Photo 1, taken late last summer, shows a spider about half-a-centimetre long. Spiders are surprisingly tricky to identify. You might think their often striking colour patterns would make things easy. Unfortunately for many species this is rather variable and the only really accurate approach to identification is to examine your arachnid's reproductive parts under a hand lens. I didn't subject my spider to the indignity of this. From the illustrations in my copy of Spiders (M.Roberts, publ. Collins) however I'm tolerably confident the species here is either Meta segmentata or Meta mengei. Both are common in Britain and look very similar. From the season (M. segmentata is more common later in the year and M. mengei earlier) and from the book illustrations which show M. mengei with a more distinctly hairy lower-leg ('metatarsus I and II' - I've marked these with the white line in photo 1) than my spider appears to possess, I'm going with the identification M. segmentata.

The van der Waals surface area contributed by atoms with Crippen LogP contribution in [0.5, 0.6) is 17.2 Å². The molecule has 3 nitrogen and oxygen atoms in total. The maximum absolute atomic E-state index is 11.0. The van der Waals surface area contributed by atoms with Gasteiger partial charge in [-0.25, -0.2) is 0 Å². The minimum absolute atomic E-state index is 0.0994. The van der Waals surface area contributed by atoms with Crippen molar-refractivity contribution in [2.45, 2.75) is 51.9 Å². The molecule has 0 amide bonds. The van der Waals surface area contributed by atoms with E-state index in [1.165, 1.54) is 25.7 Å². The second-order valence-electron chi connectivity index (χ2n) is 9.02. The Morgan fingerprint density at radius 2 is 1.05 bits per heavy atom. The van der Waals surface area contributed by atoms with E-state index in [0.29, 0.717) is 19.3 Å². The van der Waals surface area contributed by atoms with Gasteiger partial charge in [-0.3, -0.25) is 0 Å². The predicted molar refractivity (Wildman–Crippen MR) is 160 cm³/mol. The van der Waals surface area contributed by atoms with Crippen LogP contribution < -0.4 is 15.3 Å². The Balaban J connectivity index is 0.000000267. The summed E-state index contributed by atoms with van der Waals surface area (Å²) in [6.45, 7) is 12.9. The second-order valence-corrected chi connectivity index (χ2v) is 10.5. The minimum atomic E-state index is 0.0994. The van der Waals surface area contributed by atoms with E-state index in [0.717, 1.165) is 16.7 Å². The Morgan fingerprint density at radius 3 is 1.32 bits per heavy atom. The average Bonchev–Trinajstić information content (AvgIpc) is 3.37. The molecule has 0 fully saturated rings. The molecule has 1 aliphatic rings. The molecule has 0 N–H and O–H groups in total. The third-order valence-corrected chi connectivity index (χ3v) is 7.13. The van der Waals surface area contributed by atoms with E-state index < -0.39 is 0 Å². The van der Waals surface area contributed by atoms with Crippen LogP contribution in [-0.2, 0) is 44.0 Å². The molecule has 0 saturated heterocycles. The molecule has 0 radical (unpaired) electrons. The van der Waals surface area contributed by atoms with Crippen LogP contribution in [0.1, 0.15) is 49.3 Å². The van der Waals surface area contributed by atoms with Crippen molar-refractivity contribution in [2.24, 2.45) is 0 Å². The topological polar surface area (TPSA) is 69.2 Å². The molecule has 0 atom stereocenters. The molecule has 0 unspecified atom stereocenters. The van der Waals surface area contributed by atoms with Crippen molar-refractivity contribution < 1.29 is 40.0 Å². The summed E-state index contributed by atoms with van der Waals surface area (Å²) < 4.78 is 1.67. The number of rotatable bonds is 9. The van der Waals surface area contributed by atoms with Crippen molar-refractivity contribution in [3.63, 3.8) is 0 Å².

The spider here is a male as revealed by the presence of the two little 'boxing gloves' (the 'palps') emerging just in front of the head. You can see these most clearly in photo 2.

In the course of writing this blog I have learnt to expect that any creature I come across will have some complex and fascinating aspect to its lifestyle. As I discovered from browsing various online papers (1, 2, 3 - references below) M. segmentata is no exception. The mating strategy of male segmenta's is one example of the rich topics for exploration: